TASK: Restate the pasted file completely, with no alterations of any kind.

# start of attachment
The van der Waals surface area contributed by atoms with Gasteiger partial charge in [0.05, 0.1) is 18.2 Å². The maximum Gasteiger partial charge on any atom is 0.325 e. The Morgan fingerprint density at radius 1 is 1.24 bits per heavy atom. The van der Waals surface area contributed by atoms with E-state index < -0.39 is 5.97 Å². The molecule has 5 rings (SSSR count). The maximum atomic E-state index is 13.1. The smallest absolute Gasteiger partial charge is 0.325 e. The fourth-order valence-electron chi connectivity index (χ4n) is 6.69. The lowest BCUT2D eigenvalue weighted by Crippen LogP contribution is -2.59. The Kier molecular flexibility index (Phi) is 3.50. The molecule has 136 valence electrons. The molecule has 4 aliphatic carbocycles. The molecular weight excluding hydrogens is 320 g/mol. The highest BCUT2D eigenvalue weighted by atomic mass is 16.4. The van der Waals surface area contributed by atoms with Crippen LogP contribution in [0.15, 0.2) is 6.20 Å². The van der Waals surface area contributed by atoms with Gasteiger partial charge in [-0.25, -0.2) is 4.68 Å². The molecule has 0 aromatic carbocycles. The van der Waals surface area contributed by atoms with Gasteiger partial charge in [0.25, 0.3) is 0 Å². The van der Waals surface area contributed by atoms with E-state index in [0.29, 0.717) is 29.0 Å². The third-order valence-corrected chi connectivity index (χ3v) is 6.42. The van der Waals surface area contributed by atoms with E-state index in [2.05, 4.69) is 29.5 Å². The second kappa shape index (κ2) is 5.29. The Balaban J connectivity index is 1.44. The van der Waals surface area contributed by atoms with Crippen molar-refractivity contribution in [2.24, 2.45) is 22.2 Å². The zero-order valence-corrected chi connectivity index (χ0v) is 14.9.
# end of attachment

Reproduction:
The van der Waals surface area contributed by atoms with Gasteiger partial charge in [0.05, 0.1) is 18.2 Å². The maximum Gasteiger partial charge on any atom is 0.325 e. The Morgan fingerprint density at radius 1 is 1.24 bits per heavy atom. The van der Waals surface area contributed by atoms with E-state index < -0.39 is 5.97 Å². The molecule has 5 rings (SSSR count). The maximum atomic E-state index is 13.1. The smallest absolute Gasteiger partial charge is 0.325 e. The fourth-order valence-electron chi connectivity index (χ4n) is 6.69. The lowest BCUT2D eigenvalue weighted by Crippen LogP contribution is -2.59. The Kier molecular flexibility index (Phi) is 3.50. The molecule has 136 valence electrons. The molecule has 4 aliphatic carbocycles. The molecular weight excluding hydrogens is 320 g/mol. The highest BCUT2D eigenvalue weighted by atomic mass is 16.4. The van der Waals surface area contributed by atoms with Crippen LogP contribution in [0.15, 0.2) is 6.20 Å². The van der Waals surface area contributed by atoms with Gasteiger partial charge in [-0.25, -0.2) is 4.68 Å². The molecule has 0 aromatic carbocycles. The van der Waals surface area contributed by atoms with Gasteiger partial charge in [0.25, 0.3) is 0 Å². The van der Waals surface area contributed by atoms with E-state index in [0.29, 0.717) is 29.0 Å². The third-order valence-corrected chi connectivity index (χ3v) is 6.42. The van der Waals surface area contributed by atoms with E-state index in [2.05, 4.69) is 29.5 Å². The second kappa shape index (κ2) is 5.29. The Balaban J connectivity index is 1.44. The van der Waals surface area contributed by atoms with Crippen molar-refractivity contribution in [2.24, 2.45) is 22.2 Å². The zero-order valence-corrected chi connectivity index (χ0v) is 14.9.